Pelletier’s (Accidents of Providence, 2012) second novel unfolds a complex story in the span of 24 hours—the dreaded yet celebrated anniversary of Henry and Marilyn Plageman’s son Jack’s birth...and death.
Dead 14 years on May 22, 1897, Jack would have been 16 if he had lived. Traditionally, on the morning of May 22, Lucy, Henry’s lover of 10 years, helps him plant new flowers at Jack’s gravesite and then leaves before unsuspecting Marilyn arrives to mourn. This particular day, the normally well-orchestrated schedule collapses, soon to be followed by the tenuous relationships that have been precipitated by grief. Pelletier expertly fills in the back story—introspection and memories mingle smoothly with the present. Henry, Marilyn, and Lucy relate their stories in the second person, a point of view that serves to distance them from their own lives, as if they are not living but merely being observed. Henry once had a life with a warm, loving wife and beloved son...until that sunlit afternoon when Jack was napping and he and Marilyn made love. Marilyn can no longer bear intimacy with Henry. Her life was once filled to the brim with love...until loss and guilt stepped in. Lucy met a broken Henry and fell in love. She thought he might leave Marilyn, not understanding that he was inextricably bound to her...until she saw them together at the cemetery. Blue, Henry and Lucy’s 8-year-old daughter, loves her absentee father deeply, but her impulsive action in the cemetery on this calamitous Saturday brings relationships to a wrenching conclusion. In the end, the half wives may be able to redeem their lives, but it remains to be seen if Henry will stay locked in his own half-life.
Well-crafted characters struggling alone with shared grief furnishes a coursing river on which this intriguing story effortlessly flows. Tough to put down.
Australian playwright Burton charts the ups and downs of his anxious adolescence and early 20s in this hilariously candid debut memoir.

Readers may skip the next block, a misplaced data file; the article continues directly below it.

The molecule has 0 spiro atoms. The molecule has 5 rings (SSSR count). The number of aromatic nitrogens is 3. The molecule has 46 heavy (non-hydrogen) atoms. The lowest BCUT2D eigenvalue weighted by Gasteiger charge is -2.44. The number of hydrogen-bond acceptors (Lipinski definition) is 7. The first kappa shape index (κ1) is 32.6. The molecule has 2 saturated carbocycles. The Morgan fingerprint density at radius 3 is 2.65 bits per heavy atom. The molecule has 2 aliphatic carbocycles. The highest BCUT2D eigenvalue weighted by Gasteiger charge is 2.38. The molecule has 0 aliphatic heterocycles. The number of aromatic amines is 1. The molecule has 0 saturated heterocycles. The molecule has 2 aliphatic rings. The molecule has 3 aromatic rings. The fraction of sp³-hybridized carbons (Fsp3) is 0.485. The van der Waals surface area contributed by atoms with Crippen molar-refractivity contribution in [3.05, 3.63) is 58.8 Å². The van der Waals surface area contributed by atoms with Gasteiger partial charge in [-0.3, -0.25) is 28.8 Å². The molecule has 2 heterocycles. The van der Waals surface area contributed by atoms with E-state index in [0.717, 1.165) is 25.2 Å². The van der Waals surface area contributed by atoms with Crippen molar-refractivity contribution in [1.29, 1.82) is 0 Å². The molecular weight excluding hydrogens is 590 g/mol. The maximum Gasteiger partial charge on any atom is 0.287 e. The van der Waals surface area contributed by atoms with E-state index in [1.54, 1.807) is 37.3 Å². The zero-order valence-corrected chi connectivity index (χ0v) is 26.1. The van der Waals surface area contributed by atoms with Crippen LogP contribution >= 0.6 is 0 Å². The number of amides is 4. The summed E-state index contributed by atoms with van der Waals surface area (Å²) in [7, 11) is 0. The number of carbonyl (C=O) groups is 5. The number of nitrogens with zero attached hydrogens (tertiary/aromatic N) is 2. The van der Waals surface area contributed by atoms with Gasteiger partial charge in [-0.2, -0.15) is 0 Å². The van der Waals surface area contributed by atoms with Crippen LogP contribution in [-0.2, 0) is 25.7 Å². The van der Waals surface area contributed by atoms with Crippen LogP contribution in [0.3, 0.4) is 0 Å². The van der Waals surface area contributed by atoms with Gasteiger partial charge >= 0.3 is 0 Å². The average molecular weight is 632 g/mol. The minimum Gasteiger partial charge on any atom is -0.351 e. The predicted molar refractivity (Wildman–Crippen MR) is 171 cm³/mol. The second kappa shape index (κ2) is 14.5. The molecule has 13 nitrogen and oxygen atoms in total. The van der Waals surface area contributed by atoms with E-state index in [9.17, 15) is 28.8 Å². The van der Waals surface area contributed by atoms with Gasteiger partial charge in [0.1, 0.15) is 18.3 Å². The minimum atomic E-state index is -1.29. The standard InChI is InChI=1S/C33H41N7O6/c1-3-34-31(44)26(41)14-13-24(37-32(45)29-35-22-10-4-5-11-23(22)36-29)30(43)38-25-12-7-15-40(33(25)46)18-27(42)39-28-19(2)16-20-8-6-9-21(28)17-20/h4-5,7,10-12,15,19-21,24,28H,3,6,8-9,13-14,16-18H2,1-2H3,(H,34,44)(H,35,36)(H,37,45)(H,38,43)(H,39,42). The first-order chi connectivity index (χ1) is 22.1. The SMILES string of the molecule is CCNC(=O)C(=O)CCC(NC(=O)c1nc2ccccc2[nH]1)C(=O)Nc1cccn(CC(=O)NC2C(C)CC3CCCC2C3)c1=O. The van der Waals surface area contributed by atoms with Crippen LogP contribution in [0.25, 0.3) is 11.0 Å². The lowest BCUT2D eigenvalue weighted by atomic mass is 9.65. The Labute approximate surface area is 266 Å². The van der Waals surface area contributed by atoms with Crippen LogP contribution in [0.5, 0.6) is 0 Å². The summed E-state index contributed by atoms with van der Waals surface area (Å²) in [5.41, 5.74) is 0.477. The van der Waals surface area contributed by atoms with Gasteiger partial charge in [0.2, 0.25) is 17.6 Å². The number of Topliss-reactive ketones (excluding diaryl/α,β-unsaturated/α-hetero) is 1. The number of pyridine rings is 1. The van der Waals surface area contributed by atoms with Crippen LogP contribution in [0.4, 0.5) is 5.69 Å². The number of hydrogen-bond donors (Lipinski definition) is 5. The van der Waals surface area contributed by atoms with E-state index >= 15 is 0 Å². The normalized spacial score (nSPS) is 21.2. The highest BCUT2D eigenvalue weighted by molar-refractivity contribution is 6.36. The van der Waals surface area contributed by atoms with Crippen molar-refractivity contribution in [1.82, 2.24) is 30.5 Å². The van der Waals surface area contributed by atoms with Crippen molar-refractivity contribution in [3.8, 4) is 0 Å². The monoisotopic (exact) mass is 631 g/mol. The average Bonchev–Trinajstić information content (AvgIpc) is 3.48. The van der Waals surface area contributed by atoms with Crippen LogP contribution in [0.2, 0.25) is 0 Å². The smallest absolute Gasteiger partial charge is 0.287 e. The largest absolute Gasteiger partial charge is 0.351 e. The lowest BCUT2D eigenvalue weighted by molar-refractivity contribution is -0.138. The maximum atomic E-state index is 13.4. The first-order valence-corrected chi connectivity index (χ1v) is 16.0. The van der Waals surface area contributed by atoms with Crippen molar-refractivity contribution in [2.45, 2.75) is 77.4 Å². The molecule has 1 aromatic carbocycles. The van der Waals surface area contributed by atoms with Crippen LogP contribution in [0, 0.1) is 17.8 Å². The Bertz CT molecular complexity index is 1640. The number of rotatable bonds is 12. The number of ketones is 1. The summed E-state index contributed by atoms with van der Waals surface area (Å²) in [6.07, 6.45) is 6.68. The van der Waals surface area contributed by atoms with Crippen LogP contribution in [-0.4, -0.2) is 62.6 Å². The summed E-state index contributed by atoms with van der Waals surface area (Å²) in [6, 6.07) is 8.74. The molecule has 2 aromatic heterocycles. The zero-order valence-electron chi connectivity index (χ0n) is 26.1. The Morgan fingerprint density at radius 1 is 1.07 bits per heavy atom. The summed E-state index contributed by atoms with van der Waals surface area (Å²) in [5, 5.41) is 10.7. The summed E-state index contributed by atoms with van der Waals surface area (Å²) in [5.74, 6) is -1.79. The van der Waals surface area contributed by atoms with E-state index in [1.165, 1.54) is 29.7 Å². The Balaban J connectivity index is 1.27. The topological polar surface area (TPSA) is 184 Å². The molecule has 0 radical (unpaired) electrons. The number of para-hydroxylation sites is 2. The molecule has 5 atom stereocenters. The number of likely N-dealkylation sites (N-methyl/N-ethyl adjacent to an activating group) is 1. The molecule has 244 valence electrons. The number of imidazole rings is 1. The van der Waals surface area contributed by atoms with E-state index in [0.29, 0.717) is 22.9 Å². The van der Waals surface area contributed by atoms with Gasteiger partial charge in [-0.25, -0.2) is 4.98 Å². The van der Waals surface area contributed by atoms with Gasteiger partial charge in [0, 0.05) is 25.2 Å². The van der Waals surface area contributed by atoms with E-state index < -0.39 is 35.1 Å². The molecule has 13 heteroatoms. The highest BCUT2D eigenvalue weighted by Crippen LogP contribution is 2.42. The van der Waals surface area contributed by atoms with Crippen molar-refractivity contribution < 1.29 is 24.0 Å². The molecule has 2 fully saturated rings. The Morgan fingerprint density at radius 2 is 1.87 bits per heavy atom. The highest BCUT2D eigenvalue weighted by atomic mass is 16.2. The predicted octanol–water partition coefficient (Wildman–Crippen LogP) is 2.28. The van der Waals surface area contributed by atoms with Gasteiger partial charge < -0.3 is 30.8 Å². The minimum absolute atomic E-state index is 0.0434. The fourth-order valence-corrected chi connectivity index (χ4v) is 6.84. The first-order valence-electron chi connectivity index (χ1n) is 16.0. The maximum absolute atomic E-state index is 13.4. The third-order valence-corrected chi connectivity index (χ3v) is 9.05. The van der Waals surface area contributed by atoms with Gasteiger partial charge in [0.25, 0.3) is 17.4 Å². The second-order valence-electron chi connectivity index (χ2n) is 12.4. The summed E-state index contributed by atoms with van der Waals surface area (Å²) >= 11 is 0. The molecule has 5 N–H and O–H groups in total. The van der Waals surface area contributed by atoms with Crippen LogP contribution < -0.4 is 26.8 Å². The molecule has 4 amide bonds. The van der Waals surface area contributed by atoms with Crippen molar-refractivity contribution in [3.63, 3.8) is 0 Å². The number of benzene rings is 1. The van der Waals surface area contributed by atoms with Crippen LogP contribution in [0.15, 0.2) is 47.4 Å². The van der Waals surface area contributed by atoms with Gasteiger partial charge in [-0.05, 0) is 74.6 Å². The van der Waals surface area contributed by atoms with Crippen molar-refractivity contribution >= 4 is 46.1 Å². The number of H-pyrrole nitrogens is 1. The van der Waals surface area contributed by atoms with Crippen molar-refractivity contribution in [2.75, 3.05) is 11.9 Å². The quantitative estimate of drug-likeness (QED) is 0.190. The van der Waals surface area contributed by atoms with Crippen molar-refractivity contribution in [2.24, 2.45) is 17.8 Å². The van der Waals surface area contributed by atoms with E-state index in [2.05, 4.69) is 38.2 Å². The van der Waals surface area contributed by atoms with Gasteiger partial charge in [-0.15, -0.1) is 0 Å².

Diagnosed with clinical depression on and off since he was a young child, Burton enters high school determined to make friends, fit in, and get noticed by girls. The young white man finds his niche in drama class, where his talent for acting manifests itself as his alter ego, Crazy Drama Dave, the hyperactive and perennially involved young man that his new friends come to know. At home, he is withdrawn and exhausted with the effort of keeping up this facade while struggling to understand his emerging sexuality and identity. By the time he enters university to study theater, he decides to put a swift end to his confusion about his sexual orientation and adopts a new persona: Gay Dave. Eventually, his avoidance of his mental health issues catches up with him in heartbreaking ways, and he is forced to come to terms with his own unhappiness. Burton’s descriptions of his anxiety and depression are tangibly poignant, giving authentic voice to those struggling with similar issues. His tone morphs fluidly from compulsively funny to devastating from one moment to the next, and his uproarious wit shines throughout.
A heartfelt, accessible book that strives to break down the stigmas surrounding mental illness with remarkable humor and honesty.
A retelling of the Joan of Arc story set in a terrifying near future of environmental and political chaos.